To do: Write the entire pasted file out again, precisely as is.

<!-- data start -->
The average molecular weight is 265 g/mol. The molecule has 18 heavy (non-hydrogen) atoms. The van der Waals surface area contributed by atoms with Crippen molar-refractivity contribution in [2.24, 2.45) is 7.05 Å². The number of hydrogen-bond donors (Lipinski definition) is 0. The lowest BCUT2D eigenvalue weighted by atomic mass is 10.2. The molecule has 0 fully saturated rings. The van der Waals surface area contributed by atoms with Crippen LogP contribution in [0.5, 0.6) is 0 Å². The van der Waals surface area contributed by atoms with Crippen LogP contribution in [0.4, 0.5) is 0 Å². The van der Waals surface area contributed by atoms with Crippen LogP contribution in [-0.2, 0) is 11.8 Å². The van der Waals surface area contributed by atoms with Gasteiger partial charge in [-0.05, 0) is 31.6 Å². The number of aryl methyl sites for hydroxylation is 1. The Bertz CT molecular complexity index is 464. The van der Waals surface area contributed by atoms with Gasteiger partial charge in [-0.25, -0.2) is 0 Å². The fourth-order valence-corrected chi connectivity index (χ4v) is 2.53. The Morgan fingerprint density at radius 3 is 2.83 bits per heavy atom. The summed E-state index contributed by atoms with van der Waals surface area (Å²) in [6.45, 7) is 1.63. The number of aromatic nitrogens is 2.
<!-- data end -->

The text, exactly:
The average molecular weight is 265 g/mol. The molecule has 18 heavy (non-hydrogen) atoms. The van der Waals surface area contributed by atoms with Crippen molar-refractivity contribution in [2.24, 2.45) is 7.05 Å². The number of hydrogen-bond donors (Lipinski definition) is 0. The lowest BCUT2D eigenvalue weighted by atomic mass is 10.2. The molecule has 0 fully saturated rings. The van der Waals surface area contributed by atoms with Crippen LogP contribution in [0.5, 0.6) is 0 Å². The van der Waals surface area contributed by atoms with Crippen LogP contribution in [0.4, 0.5) is 0 Å². The van der Waals surface area contributed by atoms with Crippen LogP contribution in [-0.2, 0) is 11.8 Å². The van der Waals surface area contributed by atoms with Gasteiger partial charge in [-0.05, 0) is 31.6 Å². The number of aryl methyl sites for hydroxylation is 1. The Bertz CT molecular complexity index is 464. The van der Waals surface area contributed by atoms with Gasteiger partial charge in [-0.25, -0.2) is 0 Å². The fourth-order valence-corrected chi connectivity index (χ4v) is 2.53. The Morgan fingerprint density at radius 3 is 2.83 bits per heavy atom. The summed E-state index contributed by atoms with van der Waals surface area (Å²) in [6.45, 7) is 1.63. The number of aromatic nitrogens is 2.